Often, the objects that compose applications perform the same operations with the same arguments and obtain the same results. Sometimes, these operations are costly in terms of CPU usage, or may be there is a lot of I/O going on while executing those operations.

To get better results in terms of speed and resources used, it's suggested to use a cache. We can store in it the results corresponding to the methods' invocations as key-value pairs: method and arguments as key and return object as value.

Once you decide to use a cache you're just halfway. In fact, you must decide which part of the application is going to use the cache. Let's think about a web application backed by a database. Such a web application usually involves Data Access Objects (DAOs), which access the relational database. Such objects are usually a bottleneck in the application as there is a lot of I/O going on. In other words, a cache can be used there.

The cache can also be used by the business layer that has already aggregated and elaborated data retrieved from repositories, or it can be used by the presentation layer putting formatted presentation templates in the cache, or even by the authentication system that keeps roles according to an authenticated username.

There are almost no limits as to how you can optimize an application and make it faster. The only price you pay is having RAM to dedicate the objects that are to be kept in memory, besides paying attention to the rules on how to manage the life of the objects in cache.

After these preliminary remarks, using a cache could seem common and obvious. A cache essentially acts as a hash into which key-value pairs are put. The keys are used to retrieve objects from the cache. Caching usually has confi guration parameters that allow you to change its behavior.

Now let's have a look at an example with ehcache (http://ehcache.sourceforge. net). First of all let's confi gure it with the name methodCache so that we have at the most 1000 objects. The objects are inactive for a maximum of fi ve minutes, with a maximum life of 10 minutes. If the objects count is over 1000, ehcache saves them on the fi lesystem, in


<diskStore path=""/>

<cache name="methodCache"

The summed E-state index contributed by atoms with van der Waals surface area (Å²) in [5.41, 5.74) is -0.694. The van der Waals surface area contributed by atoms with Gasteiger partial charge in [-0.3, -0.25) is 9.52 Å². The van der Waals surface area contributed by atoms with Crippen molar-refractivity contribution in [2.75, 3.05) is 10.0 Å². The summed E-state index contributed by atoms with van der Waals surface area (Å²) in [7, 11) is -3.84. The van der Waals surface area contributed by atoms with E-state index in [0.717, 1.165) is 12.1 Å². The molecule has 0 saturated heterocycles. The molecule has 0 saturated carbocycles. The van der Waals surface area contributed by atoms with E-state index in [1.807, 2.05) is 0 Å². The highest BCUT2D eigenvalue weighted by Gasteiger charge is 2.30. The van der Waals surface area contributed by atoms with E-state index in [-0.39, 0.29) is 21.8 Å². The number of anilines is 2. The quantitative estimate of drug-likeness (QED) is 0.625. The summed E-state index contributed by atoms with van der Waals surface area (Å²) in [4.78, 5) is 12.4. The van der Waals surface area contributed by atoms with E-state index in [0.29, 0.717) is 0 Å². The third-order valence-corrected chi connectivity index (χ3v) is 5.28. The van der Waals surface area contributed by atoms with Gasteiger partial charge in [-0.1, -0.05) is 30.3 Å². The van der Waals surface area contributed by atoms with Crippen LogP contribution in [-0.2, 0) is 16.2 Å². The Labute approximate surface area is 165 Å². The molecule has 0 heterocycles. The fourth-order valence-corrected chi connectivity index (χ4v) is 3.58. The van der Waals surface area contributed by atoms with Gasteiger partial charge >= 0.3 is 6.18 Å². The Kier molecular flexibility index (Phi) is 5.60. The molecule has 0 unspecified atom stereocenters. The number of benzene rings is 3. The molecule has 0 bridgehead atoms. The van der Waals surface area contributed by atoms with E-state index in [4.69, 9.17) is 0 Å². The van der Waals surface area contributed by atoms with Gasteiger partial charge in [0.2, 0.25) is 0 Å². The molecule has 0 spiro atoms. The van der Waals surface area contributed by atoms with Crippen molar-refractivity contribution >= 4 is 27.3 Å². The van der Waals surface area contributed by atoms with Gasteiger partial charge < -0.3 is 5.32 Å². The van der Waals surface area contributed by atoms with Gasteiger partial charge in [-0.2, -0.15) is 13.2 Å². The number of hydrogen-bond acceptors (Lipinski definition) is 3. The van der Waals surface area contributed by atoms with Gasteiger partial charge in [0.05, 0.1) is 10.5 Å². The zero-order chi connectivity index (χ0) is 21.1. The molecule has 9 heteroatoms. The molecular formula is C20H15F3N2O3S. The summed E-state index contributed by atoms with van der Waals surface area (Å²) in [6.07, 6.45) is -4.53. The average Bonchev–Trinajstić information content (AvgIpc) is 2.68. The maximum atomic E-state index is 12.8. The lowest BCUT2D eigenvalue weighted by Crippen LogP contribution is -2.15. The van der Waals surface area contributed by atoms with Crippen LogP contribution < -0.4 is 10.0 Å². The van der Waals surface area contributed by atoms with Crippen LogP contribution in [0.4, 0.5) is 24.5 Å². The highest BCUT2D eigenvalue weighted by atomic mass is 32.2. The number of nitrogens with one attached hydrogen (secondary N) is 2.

Now let's create a CacheAspect. Let's defi ne the cacheObject to which the ProceedingJoinPoint is passed. Let's recover an unambiguous key from the ProceedingJoinPoint with the method getCacheKey. We will use this key to put the objects into the cache and to recover them.

Once we have obtained the key, we ask to cache the Element with the instruction cache.get(cacheKey). The Element has to be evaluated because it may be null if the cache didn't fi nd an Element with the passed cacheKey.

If the Element is null, advice invokes the method proceed(), and puts in the cache the Element with the key corresponding to the invocation. Otherwise, if the Element recovered from the cache is not null, the method isn't invoked on the target class, and the value taken from the cache is returned to the caller.

package org.springaop.chapter.five.cache;
import it.springaop.utils.Constants;
import net.sf.ehcache.Cache;
import net.sf.ehcache.Element;
import org.apache.log4j.Logger;
import org.aspectj.lang.ProceedingJoinPoint;

public class CacheAspect {
public Object cacheObject(ProceedingJoinPoint pjp) throws Throwable
Object result;
String cacheKey = getCacheKey(pjp);
Element element = (Element) cache.get(cacheKey); StringBuilder("CacheAspect invoke:").append("\n get:") .append(cacheKey).append(" value:").append(element). toString());
if (element == null) {
result = pjp.proceed();
element = new Element(cacheKey, result);
cache.put(element); StringBuilder("\n put:").append(cacheKey). append( " value:").append(result).toString());
return element.getValue();
public void flush() {

private String getCacheKey(ProceedingJoinPoint pjp) {
String targetName = pjp.getTarget().getClass().getSimpleName();
String methodName = pjp.getSignature().getName();
Object[] arguments = pjp.getArgs();
StringBuilder sb = new StringBuilder();
if ((arguments != null) && (arguments.length != 0)) {
for (int i = 0; i < arguments.length; i++) {
return sb.toString();

public void setCache(Cache cache) {
this.cache = cache;
private Cache cache;
private Logger logger = Logger.getLogger(Constants.LOG_NAME);

Here is applicationContext.xml :

<beans xmlns=»»
xsi:schemaLocation=»»> …
<bean id="rockerCacheAspect" class="org.springaop.chapter.five. cache.CacheAspect" >
<property name="cache">
<bean id="bandCache" parent="cache">
<property name="cacheName" value="methodCache" />

<!-- CACHE config -->

<bean id="cache" abstract="true" class="org.springframework.cache.ehcache.EhCacheFactoryBean">
<property name="cacheManager" ref="cacheManager" />

<bean id="cacheManager"
<property name="configLocation" value="classpath:org/springaop/
chapter/five/cache/ehcache.xml" />


The idea about the caching aspect is to avoid repetition in our code base and have a consistent strategy for identifying objects (for example using the hash code of an object) so as to prevent objects from ending up in the cache twice.

Employing an around advice, we can use the cache to make the method invocations return the cached result of a previous invocation of the same method in a totally transparent way. In fact, to the methods of the classes defi ned in the interception rules in pointcuts will be given back the return values drawn from the cache or, if these are not present, they will be invoked and inserted in the cache. In this way, the classes and methods don't have any knowledge of obtaining values retrieved from the cache.
ASP.NET Caching Interview Questions and Answers
9 ASP.NET Caching Interview Questions and Answers